I still don’t understand necessity of centralized message brokers for IoT setups. Especially for home IoT (as opposed to industrial/commercial). Even if setup requires central control node, I don’t understand why this node should run message broker and processing node connected to this message broker as a client.
If a sensor pushes data to the processing node, why it should push it via message broker and not directly? Pull is even worse: sensor should get request from message queue and then reply to the same queue, it’s worse than if a sensor would be just a listening server.
A controllable device (i.e. light switch) should receive control message as quickly as possible, but it can stuck into thinking that it’s connected to MQTT server, but at the side of MQTT TCP connection is closed. It will not receive that message until next keepalive or something like that.
Even putting NTP-like time protocol on top of MQTT is too quirky (and IoT devices always want to ask what’s time, they are frequently restarting, including when waking up from hibernation, and don’t have proper clocks).
Message queues have no data aggregation built-in (unlike time-series systems, like all these monitoring systems). They do nothing interesting. Why they’re better than direct connection? I can understand message queues for “put long task for asynchronous processing”, i.e. for web apps, but what’s purpose for it in IoT?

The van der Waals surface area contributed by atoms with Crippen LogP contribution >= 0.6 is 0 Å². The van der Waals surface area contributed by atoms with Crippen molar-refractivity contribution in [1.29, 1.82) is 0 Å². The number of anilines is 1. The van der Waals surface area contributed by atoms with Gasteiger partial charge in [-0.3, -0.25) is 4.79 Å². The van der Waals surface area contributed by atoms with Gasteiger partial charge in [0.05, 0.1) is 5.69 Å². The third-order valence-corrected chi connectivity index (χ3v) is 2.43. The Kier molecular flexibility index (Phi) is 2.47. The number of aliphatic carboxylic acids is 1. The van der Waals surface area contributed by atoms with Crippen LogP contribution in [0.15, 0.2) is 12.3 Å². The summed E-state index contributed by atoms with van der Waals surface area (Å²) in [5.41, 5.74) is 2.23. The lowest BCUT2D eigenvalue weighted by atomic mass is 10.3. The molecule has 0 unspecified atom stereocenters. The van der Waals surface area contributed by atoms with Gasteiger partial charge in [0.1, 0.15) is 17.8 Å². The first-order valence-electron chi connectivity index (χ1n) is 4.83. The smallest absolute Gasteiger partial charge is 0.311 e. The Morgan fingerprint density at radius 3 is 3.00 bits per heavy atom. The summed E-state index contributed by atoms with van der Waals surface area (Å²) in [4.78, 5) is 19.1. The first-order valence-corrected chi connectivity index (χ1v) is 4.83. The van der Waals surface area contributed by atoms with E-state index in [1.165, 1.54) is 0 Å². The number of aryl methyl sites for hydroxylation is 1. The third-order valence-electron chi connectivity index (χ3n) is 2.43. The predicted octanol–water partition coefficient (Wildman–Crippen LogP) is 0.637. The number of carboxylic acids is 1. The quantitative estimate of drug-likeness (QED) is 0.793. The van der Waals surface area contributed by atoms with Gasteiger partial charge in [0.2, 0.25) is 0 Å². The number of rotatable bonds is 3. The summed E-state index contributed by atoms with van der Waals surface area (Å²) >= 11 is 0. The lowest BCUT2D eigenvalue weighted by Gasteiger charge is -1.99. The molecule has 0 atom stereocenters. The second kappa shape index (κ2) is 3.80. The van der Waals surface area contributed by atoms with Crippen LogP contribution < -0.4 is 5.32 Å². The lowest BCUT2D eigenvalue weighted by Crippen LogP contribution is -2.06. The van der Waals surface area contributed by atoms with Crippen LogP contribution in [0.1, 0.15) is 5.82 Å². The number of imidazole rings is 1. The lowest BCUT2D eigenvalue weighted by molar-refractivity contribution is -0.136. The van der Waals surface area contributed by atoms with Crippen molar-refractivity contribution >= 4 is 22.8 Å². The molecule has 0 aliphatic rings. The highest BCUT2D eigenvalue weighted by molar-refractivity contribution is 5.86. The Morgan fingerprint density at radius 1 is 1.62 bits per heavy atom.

Consider sensors that are on battery: they’ll wake up every few seconds (for things that need to respond quickly) or every minute (for simple sensors). The control node might want to send a command to it, but if the sensor is just listening, the control node would need to keep trying to connect in hopes that it manages to catch the sensor in the 50ms or so that it’s online. What happens if the sensor gets a different IP the next time it tries to connect? It’s lost.
How about if the sensor connects to the control node? It may be that there are multiple systems interested in readings. For example, I have a separate process that logs time series next to the control node, because home-assistant does a crap job of tagging its influxdb time series. I may also want to send commands to the sensor outside of the control node, e.g., for firmware updates. Once again, the decoupling provided by MQTT helps.